Ying Quartet brings venturesome program to Winter Chamber Music Festival

Tue Jan 25, 2022 at 3:10 pm

By Lawrence A. Johnson

The Ying Quartet performed Sunday night at the Winter Chamber Music Festival in Evanston. Photo: Jonathan Townsel

“What a pleasure it is to play in front of real people again,” said a grateful Philip Ying of the Ying Quartet at Sunday night’s concert at the Winter Chamber Music Festival. As the group’s violist noted, most of their performances have been online during the past two years of the pandemic. 

The anticipated return of Northwestern’s annual January festival at Pick-Staiger Hall has not been immune to Covid-19. The Omicron surge caused the opening weekend to be cancelled, reducing the 2022 festival to just three events.

Yet with a nicely diverting program, the Ying Quartet’s dedicated performances continued the high level of music-making from the Miró Quartet the previous evening.

The concert also marked a homecoming of sorts for the three original members of the group. The Ying siblings grew up in Winnetka and attended the North Shore Center for the Performing Arts (now the Music Institute of Chicago).

Music of Haydn opened the evening and his Quartet in G minor (“The Rider”), Op. 74, no. 3, made a fine calling card for the ensemble. From the brusque opening bars, the group proved fully in synch with Haydn’s style, their light, silvery sonority capturing the galant essence of the lilting second theme. The Adagio explores a deeper vein of expression than many Haydn quartets and, led by the group’s excellent first violinist Robin Scott, the quartet rendered the slow movement with an ideal blend of expressive poise and tonal refinement.

The Minuet could have used greater rhythmic bite, yet no complaints about the finale with the players handling the racing frenzied music that gave the work its title with technical poise, along with the abrupt pauses and syncopations.

The middle section of the program offered a kind of musical Dim Sum, as the group’s violist joked, with a sampler of music by a trio of contemporary Chinese composers.

Zhou Long’s Song of the Ch’in is based on the Chinese poem, “Old Fisherman,” Pizzicatos on the violins usher in a dark-hued viola solo, the music later segueing into an uptempo section including rhythmic slaps on the body of the cello. If Long’s work goes on a bit too long for what it has to say, there are beautiful moments and the Ying members conveyed its stately melancholy as well as the zither-like quality of the title stringed instrument.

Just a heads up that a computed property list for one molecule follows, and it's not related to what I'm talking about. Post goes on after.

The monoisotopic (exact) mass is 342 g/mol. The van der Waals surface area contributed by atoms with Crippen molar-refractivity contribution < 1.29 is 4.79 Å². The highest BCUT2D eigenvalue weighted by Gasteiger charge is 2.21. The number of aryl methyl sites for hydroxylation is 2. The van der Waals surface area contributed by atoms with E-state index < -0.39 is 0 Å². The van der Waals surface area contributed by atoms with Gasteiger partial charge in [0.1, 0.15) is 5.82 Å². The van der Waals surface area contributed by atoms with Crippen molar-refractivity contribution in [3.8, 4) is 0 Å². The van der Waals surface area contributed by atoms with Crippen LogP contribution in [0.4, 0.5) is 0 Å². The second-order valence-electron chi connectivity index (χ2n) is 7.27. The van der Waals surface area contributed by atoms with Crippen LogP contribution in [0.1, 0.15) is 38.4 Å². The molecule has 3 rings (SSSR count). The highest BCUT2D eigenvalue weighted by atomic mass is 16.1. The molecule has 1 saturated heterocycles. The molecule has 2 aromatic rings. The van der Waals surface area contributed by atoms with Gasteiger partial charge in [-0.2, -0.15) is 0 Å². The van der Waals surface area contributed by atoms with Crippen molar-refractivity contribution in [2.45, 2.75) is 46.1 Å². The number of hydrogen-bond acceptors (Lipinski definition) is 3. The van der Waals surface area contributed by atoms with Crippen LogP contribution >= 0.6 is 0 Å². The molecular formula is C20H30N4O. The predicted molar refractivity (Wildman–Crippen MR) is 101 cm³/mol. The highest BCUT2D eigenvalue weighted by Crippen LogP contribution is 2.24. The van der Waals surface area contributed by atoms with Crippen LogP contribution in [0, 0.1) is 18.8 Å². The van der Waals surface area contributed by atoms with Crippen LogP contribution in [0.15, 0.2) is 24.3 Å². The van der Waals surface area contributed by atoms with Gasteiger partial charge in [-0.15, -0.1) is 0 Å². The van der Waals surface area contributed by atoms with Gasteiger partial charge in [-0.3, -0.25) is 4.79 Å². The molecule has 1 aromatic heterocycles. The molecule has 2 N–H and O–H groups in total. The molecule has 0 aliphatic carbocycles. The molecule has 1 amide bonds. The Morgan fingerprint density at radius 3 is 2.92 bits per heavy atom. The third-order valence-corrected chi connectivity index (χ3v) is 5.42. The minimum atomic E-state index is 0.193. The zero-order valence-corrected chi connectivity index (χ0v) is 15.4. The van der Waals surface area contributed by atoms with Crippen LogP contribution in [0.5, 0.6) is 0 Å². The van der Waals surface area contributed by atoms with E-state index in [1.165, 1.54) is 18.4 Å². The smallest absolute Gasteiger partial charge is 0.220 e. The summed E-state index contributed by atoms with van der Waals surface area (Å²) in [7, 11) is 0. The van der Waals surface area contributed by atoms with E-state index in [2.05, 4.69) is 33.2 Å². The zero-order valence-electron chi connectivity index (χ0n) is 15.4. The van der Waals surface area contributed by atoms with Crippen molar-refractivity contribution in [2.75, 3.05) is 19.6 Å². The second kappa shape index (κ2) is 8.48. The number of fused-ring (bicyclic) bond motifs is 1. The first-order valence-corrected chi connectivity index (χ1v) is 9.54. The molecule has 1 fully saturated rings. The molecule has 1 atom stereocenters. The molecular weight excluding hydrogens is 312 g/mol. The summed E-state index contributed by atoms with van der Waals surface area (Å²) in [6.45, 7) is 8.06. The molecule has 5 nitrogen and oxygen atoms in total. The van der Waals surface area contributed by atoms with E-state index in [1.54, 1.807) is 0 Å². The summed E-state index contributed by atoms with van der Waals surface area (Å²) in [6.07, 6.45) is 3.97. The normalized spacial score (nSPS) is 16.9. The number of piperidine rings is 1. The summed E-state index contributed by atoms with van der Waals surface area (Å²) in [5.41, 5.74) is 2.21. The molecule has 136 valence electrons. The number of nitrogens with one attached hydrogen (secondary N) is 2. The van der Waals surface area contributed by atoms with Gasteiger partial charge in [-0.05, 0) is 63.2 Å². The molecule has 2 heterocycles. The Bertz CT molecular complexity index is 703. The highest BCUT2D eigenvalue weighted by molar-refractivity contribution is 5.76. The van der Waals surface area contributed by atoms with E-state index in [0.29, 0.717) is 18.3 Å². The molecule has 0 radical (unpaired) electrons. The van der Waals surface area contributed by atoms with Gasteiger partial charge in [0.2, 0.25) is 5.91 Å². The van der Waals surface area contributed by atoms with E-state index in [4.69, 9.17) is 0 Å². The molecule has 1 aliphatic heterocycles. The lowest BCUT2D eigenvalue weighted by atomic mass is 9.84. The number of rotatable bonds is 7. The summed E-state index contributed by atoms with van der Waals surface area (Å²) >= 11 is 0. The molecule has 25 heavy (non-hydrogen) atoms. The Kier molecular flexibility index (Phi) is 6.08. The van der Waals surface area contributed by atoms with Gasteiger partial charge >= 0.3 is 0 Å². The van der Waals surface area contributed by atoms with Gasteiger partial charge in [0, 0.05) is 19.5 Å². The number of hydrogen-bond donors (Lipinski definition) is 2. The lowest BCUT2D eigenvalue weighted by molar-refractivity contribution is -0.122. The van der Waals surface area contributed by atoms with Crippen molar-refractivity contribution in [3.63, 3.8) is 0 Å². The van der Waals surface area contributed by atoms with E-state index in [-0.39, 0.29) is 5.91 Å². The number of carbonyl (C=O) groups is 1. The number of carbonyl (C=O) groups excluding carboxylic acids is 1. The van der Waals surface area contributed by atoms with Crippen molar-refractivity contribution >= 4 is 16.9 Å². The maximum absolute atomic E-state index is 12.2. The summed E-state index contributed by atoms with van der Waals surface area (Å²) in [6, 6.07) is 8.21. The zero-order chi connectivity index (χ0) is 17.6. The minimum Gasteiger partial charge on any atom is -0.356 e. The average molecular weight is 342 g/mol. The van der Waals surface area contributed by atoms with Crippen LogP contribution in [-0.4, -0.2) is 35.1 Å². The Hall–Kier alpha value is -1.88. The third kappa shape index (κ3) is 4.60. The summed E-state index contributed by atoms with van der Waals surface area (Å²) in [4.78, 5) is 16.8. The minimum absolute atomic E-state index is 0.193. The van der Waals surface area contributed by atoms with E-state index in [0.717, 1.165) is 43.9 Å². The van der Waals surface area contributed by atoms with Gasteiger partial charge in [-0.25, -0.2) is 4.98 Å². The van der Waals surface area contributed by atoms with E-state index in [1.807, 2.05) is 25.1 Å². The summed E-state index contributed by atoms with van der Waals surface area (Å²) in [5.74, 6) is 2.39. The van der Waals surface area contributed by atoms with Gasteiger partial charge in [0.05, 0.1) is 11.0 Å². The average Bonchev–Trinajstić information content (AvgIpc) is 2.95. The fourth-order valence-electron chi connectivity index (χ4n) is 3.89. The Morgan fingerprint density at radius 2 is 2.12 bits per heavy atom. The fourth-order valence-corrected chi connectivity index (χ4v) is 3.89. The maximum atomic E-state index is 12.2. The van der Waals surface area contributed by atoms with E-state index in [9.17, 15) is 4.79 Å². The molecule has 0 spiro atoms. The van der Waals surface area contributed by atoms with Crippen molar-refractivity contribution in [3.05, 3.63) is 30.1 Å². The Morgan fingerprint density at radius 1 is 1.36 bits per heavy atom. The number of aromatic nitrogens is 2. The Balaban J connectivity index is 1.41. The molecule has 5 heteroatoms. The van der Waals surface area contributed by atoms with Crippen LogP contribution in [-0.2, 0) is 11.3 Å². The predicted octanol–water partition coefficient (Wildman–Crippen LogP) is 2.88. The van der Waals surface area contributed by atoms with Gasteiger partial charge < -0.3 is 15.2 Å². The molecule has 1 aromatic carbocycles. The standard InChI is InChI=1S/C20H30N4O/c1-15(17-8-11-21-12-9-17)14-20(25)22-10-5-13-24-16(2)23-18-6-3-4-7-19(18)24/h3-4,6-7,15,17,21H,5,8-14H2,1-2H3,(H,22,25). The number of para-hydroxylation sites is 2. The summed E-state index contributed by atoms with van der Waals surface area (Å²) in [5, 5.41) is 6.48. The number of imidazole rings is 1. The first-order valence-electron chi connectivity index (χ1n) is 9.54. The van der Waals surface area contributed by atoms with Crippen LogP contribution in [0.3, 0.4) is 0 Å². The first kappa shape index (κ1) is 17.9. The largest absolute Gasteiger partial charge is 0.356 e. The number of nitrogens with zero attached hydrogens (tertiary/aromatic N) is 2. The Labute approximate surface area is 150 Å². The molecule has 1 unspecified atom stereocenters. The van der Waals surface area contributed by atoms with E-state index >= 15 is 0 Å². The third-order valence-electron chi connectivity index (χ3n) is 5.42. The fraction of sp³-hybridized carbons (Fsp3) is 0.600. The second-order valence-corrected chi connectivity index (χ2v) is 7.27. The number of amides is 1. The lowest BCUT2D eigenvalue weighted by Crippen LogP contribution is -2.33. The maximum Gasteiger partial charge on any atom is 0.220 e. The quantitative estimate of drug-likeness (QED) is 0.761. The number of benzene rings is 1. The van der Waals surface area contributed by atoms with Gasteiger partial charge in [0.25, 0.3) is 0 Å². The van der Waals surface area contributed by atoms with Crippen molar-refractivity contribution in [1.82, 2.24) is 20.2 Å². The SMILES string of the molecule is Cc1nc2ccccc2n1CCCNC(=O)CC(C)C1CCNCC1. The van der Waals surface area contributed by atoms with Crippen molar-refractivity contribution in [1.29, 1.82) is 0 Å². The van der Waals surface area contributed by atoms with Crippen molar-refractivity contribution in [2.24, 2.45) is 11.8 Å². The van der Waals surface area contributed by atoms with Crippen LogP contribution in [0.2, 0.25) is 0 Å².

Three excerpts from Tan Dun’s Eight Colors for String Quartet, showed that composer’s gift for strong ideas and unique instrumental writing even in a brief span. Each movement was inspired by elements of Chinese opera, as well as Buddhist chanting with a dash of atonality.

The Ying players gave these concise interludes atmospheric and concentrated advocacy. “Drum and Gong” offered artful and precise rhythmic pizzicatos and the musicians explored a wide array of dynamics and timbral effects in “Cloudiness.” “Red Sorghum,” concludes the Tan Dun set with a jumpy, angular finale and abrupt coda.

The sound of the gamelan inspired Pizzicato by the Chinese-Canadian composer Vivian Fung. No bows used again here as the title suggests, though Fung avoids plucked monotony with witty, rapid-fire writing and insistent energy. The musicians brought game vitality to this showpiece, at one point drawing a striking array of dynamics from finger drumming on their instruments.

Of all the great composers, none has left as strong a chamber music legacy that still remains largely unexplored than Antonín Dvořák. The Czech composer wrote fourteen string quartets, thirteen of which are almost never performed. Yet the quality of these works is consistently high with the greatest of them—like No. 9 in D minor, written after the death of his daughter—exploring a remarkable depth of emotion.

Kudos to the Ying Quartet for giving us not the tuneful but overplayed “American” quartet, but one of Dvořák’s neglected works in the genre, the Quartet No. 11 in C major, Op. 61.

The C-major quartet is written on a grand scale spanning 40 minutes, yet taut in construction. As in his finest mature works, the music blends a gracious Bohemian lyricism with dramatic toughness. A pensive, unsettled quality dominates the expansive opening movement despite the surface amiability.

The Ying Quartet’s playing was characteristically polished and sensitive, as in the Poco adagio, which offers one of the composer’s most indelible lyrical meditations. They were fully in synch with the Czech folk influences as well as the dramatic give and take.

Still at times, one couldn’t help feeling that the full range and expressive possibilities of this score were somewhat untapped. The desperate, frenzied outburst before the quiet coda of the opening movement was far too low-key. And in the slow movement and vibrant finale, the musicians at times appeared to be feeling their way through the score without a sustained level of concentration or intensity.

That said, this was still an admirable and accomplished performance—with especially fine solo moments by violinist Scott—and one that likely introduced many in the audience to this rarely heard Dvořák music. 

With a jazzy, spirited encore of John Novacek’s rag, The Atlantic Side-Step, the Ying musicians sent the audience out fortified into the chilly lakefront air.

The Winter Chamber Music Festival concludes February 15 with the Dover Quartet performing music of Haydn, Shostakovich and Britten. music.northwestern.edu

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